‘Who We Play For’ Started Local, Now Going International

 

Members of FSU Who We Play For Club posed together for a photo.

Members of FSU Who We Play For Club posed together for a photo.

 

 

 

By Christopher Bony
Outlook Writer

What started as a group of high school kids working to keep the memory of their close friend and teammate alive is now a movement for heart health that is growing larger one state at a time.

 
They have formed Who We Play For, a non-profit organization that has become a paradigm for turning tragedy into triumph.

 
After the sudden death of Rafe Maccarone in 2007, people close to him started the Play For Rafe Foundation. It has since been renamed Who We Play For to have a broader appeal, centered on the idea that everyone could have someone or something they play for.

 
The organization now funds scholarships for young high school athletes and holds free heart screening events to bring awareness to people around the world about heart health and hypertrophic cardiomyopathy (HCM).

 
Maccarone passed away from HCM after he collapsed during soccer practice at Cocoa Beach Jr. /Sr. High School. The Play for Rafe Foundation then organized an alumni soccer game, which has become an annual event to help raise funds and awareness for HCM.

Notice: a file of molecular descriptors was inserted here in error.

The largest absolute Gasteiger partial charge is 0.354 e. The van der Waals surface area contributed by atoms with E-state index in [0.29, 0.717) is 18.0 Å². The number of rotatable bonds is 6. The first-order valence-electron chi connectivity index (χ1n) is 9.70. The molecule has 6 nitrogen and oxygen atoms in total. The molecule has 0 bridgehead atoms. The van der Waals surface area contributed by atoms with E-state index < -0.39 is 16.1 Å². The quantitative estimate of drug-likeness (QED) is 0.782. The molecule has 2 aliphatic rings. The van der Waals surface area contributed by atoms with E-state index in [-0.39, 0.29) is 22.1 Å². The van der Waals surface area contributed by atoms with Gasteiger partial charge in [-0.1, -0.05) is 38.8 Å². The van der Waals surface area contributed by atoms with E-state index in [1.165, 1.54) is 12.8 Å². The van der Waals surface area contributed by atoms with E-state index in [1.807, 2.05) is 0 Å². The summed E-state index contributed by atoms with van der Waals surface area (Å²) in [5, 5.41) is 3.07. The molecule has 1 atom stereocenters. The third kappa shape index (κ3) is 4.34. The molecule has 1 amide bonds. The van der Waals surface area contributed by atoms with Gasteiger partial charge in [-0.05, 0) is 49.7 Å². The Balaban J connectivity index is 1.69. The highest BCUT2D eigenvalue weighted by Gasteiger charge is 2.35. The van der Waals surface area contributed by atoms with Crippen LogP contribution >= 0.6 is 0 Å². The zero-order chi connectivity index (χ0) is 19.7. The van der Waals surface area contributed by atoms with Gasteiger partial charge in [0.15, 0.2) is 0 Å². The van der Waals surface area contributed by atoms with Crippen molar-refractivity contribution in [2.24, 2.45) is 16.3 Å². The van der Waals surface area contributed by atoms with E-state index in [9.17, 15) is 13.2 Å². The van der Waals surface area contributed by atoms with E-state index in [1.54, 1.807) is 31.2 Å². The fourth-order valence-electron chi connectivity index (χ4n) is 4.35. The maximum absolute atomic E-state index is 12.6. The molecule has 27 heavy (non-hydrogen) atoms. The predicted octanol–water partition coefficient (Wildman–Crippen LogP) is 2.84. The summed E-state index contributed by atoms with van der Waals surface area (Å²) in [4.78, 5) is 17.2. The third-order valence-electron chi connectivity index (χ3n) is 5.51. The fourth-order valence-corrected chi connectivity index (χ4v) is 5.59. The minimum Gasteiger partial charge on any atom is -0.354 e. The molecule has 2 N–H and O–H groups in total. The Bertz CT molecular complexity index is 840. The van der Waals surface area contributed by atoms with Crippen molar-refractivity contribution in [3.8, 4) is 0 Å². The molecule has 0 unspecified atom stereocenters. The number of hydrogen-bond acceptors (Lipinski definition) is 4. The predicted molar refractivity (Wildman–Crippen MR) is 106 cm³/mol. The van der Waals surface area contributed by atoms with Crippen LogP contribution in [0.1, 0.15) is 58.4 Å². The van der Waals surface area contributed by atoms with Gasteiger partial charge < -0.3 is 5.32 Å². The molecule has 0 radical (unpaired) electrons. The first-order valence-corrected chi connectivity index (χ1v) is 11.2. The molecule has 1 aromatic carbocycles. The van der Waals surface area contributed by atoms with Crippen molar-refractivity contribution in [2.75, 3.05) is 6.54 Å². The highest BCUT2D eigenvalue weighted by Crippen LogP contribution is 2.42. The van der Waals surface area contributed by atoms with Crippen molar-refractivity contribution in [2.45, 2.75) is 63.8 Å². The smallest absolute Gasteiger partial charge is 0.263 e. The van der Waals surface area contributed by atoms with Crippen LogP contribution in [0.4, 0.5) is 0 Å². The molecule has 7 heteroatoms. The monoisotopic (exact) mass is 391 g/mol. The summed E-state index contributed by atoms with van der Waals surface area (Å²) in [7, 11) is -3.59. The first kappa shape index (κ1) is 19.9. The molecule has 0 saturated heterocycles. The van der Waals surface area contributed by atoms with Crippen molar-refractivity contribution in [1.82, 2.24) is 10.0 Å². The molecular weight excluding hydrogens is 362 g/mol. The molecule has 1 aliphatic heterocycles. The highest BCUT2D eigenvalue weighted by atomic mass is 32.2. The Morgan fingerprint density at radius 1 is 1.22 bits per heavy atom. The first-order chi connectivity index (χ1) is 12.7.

“We started doing annual events to fundraise in memory of our friend but we always felt like our friend in some way represented teams and communities all around the country,” said Evan Ernst, executive director of Florida’s Who We Play For. “We wanted Rafe and all of us see if it was possible to create a national movement.”

 
Ernst helped to create a branch of Who We Play For in the form of a club at Florida State, and helped organize fundraisers around Tallahassee.
Who We Play For also has partnered with other foundations supporting heart health in several states around the country. Providing high schools and athletic facilities with automated external defibrillators (AEDs).

 

“Sudden cardiac arrest happens to be the leading cause of death for student athletes,” said Kieran Easton, a childhood friend of Maccarone’s. “The more we learned about his condition, the more we began to realize how important it is for people to know about this.

 
A group of members from Who We Play For just returned from Panama where they held one of the first ever “international full service heart screening events.”
“Our fundraising efforts mostly focus on heart screening,” said Megan Myers, fundraising director of Who We Play For. “We want our sponsors and businesses who donate to understand where their donations are going.”

 
Ernst said it is a simple message his group shares with new faces.

 
“We figured this program is so flexible, we can teach them how to do it and then let them do it themselves,” Ernst said. “We can inspire, we can empower people to do this, and then we can get out of the way.”


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